An undisclosed investment will allow Racine-based DeltaHawk Engines Inc. to begin production on a new aviation engine and to create 100 jobs.
The investment, announced recently, was made by the Ruud family, which established Racine-based Ruud Lighting. Ruud Lighting was acquired by Durham, N.C.-based Cree Inc. in 2011.
Seven engineers will be hired immediately, and approximately 100 people will be hired in 2016, according to a statement released by DeltaHawk. The company will also likely work with Gateway Technical College to train workers for the jobs as they require particular skill sets.
The investment, which makes the Ruuds majority owners of DeltaHawk, allows for the commercialization of DeltaHawk’s first engine family and the completion of research and development for higher horsepower engines used primarily in general aviation airplanes.
Compared to other engines on the market, the DeltaHawk engine has 8 percent lower fuel burn, 11 percent less full fuel payload, 18 percent faster maximum cruise speed, and 45 percent longer range.
After some tests and certifications, the engine is expected to go into production in December. The production facilities will be in DeltaHawk’s current Racine factory, which was also purchased by the Ruuds.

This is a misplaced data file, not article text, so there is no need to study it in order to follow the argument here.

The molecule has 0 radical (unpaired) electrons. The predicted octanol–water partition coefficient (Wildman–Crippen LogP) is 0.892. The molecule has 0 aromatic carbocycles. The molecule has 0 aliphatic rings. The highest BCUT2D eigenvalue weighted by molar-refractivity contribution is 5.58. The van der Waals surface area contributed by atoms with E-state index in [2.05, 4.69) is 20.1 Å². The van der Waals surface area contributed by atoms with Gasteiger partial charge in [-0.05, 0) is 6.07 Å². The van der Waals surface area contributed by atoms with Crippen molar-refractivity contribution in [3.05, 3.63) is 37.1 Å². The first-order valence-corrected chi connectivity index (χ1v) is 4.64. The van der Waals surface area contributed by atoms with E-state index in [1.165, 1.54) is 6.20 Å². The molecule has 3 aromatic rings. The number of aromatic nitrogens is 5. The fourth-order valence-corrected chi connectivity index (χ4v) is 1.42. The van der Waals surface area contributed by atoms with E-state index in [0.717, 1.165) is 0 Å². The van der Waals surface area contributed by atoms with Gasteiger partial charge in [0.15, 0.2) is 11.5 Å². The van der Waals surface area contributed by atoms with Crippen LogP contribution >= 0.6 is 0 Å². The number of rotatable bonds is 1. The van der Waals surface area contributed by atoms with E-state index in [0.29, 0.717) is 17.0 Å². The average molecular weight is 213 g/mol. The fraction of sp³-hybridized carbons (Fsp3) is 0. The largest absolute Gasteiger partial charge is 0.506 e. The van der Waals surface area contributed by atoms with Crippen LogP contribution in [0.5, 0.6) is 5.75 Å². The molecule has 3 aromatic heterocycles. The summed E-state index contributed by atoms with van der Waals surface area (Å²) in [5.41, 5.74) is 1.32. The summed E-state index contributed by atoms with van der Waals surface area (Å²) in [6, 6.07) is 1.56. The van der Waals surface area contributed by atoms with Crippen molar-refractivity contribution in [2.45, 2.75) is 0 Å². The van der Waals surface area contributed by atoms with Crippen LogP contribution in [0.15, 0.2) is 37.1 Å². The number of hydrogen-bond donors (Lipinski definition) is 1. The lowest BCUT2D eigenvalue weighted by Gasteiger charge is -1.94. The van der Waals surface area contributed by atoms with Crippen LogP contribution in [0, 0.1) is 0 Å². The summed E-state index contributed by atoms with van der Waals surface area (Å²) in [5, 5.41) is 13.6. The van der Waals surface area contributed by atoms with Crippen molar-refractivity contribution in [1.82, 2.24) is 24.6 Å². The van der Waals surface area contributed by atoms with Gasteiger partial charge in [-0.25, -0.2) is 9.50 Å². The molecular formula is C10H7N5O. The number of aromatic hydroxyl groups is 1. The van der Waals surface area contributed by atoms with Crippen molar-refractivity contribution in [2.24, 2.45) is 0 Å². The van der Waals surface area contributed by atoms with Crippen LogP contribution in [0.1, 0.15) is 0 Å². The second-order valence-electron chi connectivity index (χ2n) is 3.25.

“Our experience in transitioning innovative ideas from R&D to full-scale production is a perfect fit with DeltaHawk,” said Alan Ruud, founder of Ruud Lighting and a pilot himself. “This company has great business potential and a keen focus on the pulse of the industry and their customers.”
Besides being efficient and powerful, the DeltaHawk multi-fuel engine is compliant with a U.S. Environmental Protection Agency mandate, going into effect in January 2017, which requires the general aviation industry to transition from leaded aviation gasoline. A reported 400,000 general aviation planes are expected to be retrofitted with new engines by 2017.
“Not only is the DeltaHawk engine an industry game-changer, but it will also be impactful to our local community as we hire in anticipation of beginning production,” said Alan’s son, Christopher Ruud.